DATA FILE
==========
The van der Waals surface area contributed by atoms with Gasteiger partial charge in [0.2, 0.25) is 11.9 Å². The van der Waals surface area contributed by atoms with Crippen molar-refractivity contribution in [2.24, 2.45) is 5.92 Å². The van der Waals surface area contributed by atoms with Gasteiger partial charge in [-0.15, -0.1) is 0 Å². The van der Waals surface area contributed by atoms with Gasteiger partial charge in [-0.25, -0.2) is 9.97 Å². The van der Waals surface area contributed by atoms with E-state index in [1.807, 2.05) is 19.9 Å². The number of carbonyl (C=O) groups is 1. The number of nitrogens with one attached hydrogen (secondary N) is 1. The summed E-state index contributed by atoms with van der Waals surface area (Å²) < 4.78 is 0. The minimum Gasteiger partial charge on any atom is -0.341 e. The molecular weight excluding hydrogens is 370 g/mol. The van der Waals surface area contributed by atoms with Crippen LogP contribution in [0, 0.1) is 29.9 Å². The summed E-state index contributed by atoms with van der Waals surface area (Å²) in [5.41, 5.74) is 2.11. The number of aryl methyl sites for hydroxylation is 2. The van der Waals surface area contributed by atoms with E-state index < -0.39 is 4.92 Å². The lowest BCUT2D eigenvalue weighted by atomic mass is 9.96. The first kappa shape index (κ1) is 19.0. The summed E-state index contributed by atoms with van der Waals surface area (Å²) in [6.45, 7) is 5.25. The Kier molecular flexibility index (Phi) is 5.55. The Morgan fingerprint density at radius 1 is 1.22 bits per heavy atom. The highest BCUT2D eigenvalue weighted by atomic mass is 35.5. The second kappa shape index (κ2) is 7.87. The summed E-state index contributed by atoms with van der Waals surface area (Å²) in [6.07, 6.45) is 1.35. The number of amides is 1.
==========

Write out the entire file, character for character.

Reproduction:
The van der Waals surface area contributed by atoms with Gasteiger partial charge in [0.2, 0.25) is 11.9 Å². The van der Waals surface area contributed by atoms with Crippen molar-refractivity contribution in [2.24, 2.45) is 5.92 Å². The van der Waals surface area contributed by atoms with Gasteiger partial charge in [-0.15, -0.1) is 0 Å². The van der Waals surface area contributed by atoms with Gasteiger partial charge in [-0.25, -0.2) is 9.97 Å². The van der Waals surface area contributed by atoms with E-state index in [1.807, 2.05) is 19.9 Å². The number of carbonyl (C=O) groups is 1. The number of nitrogens with one attached hydrogen (secondary N) is 1. The summed E-state index contributed by atoms with van der Waals surface area (Å²) < 4.78 is 0. The minimum Gasteiger partial charge on any atom is -0.341 e. The molecular weight excluding hydrogens is 370 g/mol. The van der Waals surface area contributed by atoms with Crippen LogP contribution in [0, 0.1) is 29.9 Å². The summed E-state index contributed by atoms with van der Waals surface area (Å²) in [5.41, 5.74) is 2.11. The number of aryl methyl sites for hydroxylation is 2. The van der Waals surface area contributed by atoms with E-state index < -0.39 is 4.92 Å². The lowest BCUT2D eigenvalue weighted by atomic mass is 9.96. The first kappa shape index (κ1) is 19.0. The summed E-state index contributed by atoms with van der Waals surface area (Å²) in [6.45, 7) is 5.25. The Kier molecular flexibility index (Phi) is 5.55. The Morgan fingerprint density at radius 1 is 1.22 bits per heavy atom. The highest BCUT2D eigenvalue weighted by atomic mass is 35.5. The second kappa shape index (κ2) is 7.87. The summed E-state index contributed by atoms with van der Waals surface area (Å²) in [6.07, 6.45) is 1.35. The number of amides is 1.